Many people with severe mental illness (SMI) have siblings. Siblings are often both natural agents to promote service users' recovery and vulnerable to mental ill health due to the negative impact of psychosis within the family. Despite a wealth of research evidence supporting the effectiveness of psychoeducation for service users with SMI and their family members, in reducing relapse and promoting compliance with treatment, siblings remain relatively invisible in clinical service settings as well as in research studies. If psychoeducational interventions target siblings and improve siblings' knowledge, coping with caring and overall wellbeing, they could potentially provide a cost-effective option for supporting siblings with resulting benefits for service users' outcomes. To assess the effectiveness of psychoeducation compared with usual care or any other intervention in promoting wellbeing and reducing distress of siblings of people affected by SMI.The secondary objective was, if possible, to determine which type of psychoeducation is most effective. We searched the Cochrane Schizophrenia Group Trials Register and screened the reference lists of relevant reports and reviews (12th November 2013). We contacted trial authors for unpublished and specific data on siblings' outcomes. All relevant randomised controlled trials focusing on psychoeducational interventions targeting siblings of all ages (on their own or amongst other family members including service users) of individuals with SMI, using any means and formats of delivery, i.e. individual (family), groups, computer-based. Two review authors independently screened the abstracts and extracted data and two other authors independently checked the screening and extraction process. We contacted authors of trials to ascertain siblings' participation in the trials and seek sibling-specific data in those studies where siblings' data were grouped together with other participants' (most commonly other family members'/carers') outcomes. We calculated the risk difference (RD), its 95% confidence interval (CI) on an intention-to-treat basis. We presented continuous data using the mean difference statistic (MD) and 95% CIs. We assessed risk of bias for the included study and rated quality of evidence using Grading of Recommendations Assessment, Development and Evaluation (GRADE). We found 14 studies that included siblings amongst other family members in receipt of psychoeducational interventions. However, we were only able to include one small trial with relevant and available data (n = 9 siblings out of n = 84 family member/carer-participants) comparing psychoeducational intervention with standard care in a community care setting, over a duration of 21 months. There was insufficient evidence to determine the effects of psychoeducational interventions compared with standard care on 'siblings' quality of life' (n = 9, MD score 3.80 95% CI -0.26 to 7.86, low quality of evidence), coping with (family) burden (n = 9, MD -8.80 95% CI -15.22 to -2.34, low quality of evidence). No sibling left the study early by one year (n = 9, RD 0.00 CI -0.34 to 0.34, low quality of evidence). Low quality and insufficient evidence meant we were unable to determine the effects of psychoeducational interventions compared with standard care on service users' global mental state (n = 9, MD -0.60 CI -3.54 to 2.38, low quality of evidence), their frequency of re-hospitalisation (n = 9, MD -0.70 CI -2.46 to 1.06, low quality of evidence) or duration of inpatient stay (n = 9, MD -2.60 CI -6.34 to 1.14, low quality of evidence), whether their siblings received psychoeducation or not. No study data were available to address the other primary outcomes: 'siblings' psychosocial wellbeing', 'siblings' distress' and adverse effects. Most studies evaluating psychoeducational interventions recruited siblings along with other family members. However, the proportion of siblings in these studies was low and outcomes for siblings were not reported independently from those of other types of family members. Indeed, only data from one study with nine siblings were available for the review. The limited study data we obtained provides no clear good quality evidence to indicate psychoeducation is beneficial for siblings' wellbeing or for clinical outcomes of people affected by SMI. More randomised studies are justified and needed to understand the role of psychoeducation in addressing siblings' needs for information and support.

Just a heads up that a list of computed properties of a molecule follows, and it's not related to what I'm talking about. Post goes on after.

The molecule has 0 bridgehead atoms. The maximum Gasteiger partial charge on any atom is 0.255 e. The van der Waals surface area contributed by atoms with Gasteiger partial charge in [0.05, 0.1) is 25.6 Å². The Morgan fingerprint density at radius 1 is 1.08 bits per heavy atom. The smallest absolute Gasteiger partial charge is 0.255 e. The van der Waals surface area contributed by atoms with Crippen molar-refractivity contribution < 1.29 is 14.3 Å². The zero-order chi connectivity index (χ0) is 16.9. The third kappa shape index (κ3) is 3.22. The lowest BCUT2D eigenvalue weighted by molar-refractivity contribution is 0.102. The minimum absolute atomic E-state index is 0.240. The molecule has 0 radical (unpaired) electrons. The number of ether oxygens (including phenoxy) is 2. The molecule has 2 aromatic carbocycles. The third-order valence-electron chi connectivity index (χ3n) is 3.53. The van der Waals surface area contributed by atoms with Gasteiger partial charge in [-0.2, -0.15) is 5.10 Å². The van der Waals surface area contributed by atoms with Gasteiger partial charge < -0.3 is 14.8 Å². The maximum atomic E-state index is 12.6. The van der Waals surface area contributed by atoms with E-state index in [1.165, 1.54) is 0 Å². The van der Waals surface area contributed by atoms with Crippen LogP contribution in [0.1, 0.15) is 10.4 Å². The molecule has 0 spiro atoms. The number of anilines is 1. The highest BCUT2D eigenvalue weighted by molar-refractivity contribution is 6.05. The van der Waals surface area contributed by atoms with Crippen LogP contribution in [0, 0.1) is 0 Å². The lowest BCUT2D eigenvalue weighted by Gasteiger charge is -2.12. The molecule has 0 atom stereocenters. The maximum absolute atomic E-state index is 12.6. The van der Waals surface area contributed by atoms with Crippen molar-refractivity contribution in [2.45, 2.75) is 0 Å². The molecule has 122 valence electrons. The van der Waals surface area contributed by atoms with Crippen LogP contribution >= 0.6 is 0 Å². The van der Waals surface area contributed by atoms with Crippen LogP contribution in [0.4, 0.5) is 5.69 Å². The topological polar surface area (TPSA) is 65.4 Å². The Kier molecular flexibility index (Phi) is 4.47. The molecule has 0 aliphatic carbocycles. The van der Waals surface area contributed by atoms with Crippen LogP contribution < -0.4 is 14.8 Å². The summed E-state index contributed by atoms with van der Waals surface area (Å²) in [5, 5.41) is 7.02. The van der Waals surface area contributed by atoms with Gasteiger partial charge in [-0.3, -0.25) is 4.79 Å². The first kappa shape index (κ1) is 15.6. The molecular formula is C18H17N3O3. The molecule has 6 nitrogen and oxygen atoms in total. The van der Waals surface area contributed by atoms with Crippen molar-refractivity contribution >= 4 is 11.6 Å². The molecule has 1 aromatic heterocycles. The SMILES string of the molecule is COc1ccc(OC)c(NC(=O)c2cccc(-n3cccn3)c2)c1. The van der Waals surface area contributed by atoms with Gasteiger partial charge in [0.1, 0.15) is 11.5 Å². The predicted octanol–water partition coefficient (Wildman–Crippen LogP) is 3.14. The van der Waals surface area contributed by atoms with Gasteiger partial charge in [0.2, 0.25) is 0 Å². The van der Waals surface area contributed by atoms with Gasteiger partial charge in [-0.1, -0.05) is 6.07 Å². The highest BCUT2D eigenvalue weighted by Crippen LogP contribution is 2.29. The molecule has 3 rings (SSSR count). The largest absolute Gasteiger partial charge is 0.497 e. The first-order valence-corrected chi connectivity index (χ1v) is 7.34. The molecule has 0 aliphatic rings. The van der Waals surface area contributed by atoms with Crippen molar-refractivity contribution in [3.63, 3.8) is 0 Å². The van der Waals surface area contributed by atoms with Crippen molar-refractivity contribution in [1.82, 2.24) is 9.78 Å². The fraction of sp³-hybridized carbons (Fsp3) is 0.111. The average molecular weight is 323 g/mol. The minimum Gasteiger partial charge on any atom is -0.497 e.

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Mendeley readers